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Grieving father sets the record straight.
Thursday 9th February 2017 @ 13:05 by Nigel P.
Community Health News

Joe Kitchen,long standing councillor for Tameside and an employee at Tameside Hospital


Tameside and Hyde Councillor Joe Kitchen says he is anxious to put the record straight following some media reports concerning his son’s inquest.
For following the inquest into the tragic circumstances surrounding the death of his 27-year-old son Paul, he says he has had to endure further anguish, claiming he was misreported after the hearing.
Paul died in March 2015, of Ewings Sarcoma, a highly virulent form of cancer, which the inquest heard was not diagnosed until it was well advanced.
This late diagnosis deprived Paul and his family of precious extra months together.
Paul, a debt advisor for the Citizens Advice Bureau, first saw his GP about a lump on his back in July 2013, and was referred to Tameside Hospital with a suspected abscess.
A catalogue of mistakes by staff at the hospital failed to diagnose the cancer until it had spread throughout his body.
Coroner Fiona Borril said that an earlier diagnosis ‘would have prolonged his life by two to three months’, adding: “I fully understand for members of the family that you would have had Paul with you for a longer period of time. That is a painful situation for family members to cope with.”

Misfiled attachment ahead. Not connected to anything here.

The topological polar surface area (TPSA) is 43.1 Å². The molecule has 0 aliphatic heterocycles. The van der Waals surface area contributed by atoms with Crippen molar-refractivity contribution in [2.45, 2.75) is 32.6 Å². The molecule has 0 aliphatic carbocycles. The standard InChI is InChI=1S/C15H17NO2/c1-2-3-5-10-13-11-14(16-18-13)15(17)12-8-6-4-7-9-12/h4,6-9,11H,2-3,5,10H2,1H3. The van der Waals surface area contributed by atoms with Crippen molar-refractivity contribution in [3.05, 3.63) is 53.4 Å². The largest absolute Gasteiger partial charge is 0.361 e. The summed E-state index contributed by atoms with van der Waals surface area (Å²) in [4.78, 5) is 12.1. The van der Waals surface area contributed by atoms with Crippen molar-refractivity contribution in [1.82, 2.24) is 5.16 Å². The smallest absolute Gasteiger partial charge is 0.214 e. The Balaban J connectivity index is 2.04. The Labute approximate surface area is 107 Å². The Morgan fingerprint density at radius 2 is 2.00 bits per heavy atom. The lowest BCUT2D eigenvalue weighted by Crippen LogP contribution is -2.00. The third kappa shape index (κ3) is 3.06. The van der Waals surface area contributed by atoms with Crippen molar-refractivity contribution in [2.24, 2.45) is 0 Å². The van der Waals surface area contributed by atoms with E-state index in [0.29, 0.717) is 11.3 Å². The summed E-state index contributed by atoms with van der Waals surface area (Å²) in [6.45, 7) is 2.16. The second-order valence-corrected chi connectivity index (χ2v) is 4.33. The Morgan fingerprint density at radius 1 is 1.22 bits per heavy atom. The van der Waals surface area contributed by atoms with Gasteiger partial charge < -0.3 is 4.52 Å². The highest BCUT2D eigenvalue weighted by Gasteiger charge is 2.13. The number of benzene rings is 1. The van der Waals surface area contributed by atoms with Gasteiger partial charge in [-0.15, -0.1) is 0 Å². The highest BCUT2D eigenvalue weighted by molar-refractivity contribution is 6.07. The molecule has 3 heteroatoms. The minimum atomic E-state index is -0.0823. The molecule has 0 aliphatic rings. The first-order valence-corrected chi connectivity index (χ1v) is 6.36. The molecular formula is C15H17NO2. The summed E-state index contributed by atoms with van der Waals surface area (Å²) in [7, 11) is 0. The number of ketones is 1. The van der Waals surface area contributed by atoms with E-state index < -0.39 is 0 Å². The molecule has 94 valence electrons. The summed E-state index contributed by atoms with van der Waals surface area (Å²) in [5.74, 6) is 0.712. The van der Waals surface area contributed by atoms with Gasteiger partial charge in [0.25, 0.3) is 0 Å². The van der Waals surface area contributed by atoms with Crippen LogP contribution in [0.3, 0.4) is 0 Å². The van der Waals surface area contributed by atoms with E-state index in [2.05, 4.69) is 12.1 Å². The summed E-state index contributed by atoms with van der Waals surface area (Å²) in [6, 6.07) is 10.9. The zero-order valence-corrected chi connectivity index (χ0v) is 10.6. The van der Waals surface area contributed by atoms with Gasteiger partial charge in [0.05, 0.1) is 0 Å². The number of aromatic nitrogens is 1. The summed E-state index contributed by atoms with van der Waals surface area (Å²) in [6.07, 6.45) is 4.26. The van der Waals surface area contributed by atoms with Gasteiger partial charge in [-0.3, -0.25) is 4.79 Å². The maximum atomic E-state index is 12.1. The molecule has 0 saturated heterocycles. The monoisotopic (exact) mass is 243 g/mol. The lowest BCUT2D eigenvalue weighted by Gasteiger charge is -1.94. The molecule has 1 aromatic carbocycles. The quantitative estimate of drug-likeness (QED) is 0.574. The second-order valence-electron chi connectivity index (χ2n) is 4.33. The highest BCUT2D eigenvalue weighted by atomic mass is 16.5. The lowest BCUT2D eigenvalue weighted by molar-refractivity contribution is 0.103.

Cllr Kitchen, who works at Tameside Hospital as an Operating Department Orderly, fought alongside Paul as they both tried to get the correct diagnosis for the cancer.
He approached local MP Jonathan Reynolds and a consultant cancer specialist whom Cllr Kitchen knew at the hospital, before eventually the lump was correctly identified.
Cllr Kitchen said he was largely satisfied with the findings of the inquest because it identified the failings and some of the individual doctors and radiologists who were at fault and it has meant more efficient policies have been implemented, leading to improvements.
“That’s all we wanted – for the wider public to know about the suffering and bravery of Paul, as he dealt with the pain while not getting the answers and treatment he should have been able to expect.
“But I was very upset after speaking to a journalist who quoted me as saying, ‘I was going to sue the Trust’.
“I would like to say that is categorically untrue.
“I did not say that, and I have no intention of suing the Trust.
“There are individuals I am disappointed in, but I know who they are and so do they.
“As a family we just wanted people to know how bravely Paul fought, while he was in such pain.
“We know he could not have been cured, due to the nature of the cancer, but those extra few months we lost due to the misdiagnosis that the coroner spoke of, could have made all the difference.
“I am very disappointed with one particular news report, because all they were interested in was creating a tale about me suing the hospital, because I worked there and it made a good story. I was clearly misrepresented by them.
“All I wanted was the truth to come out and the mistakes to be acknowledged.”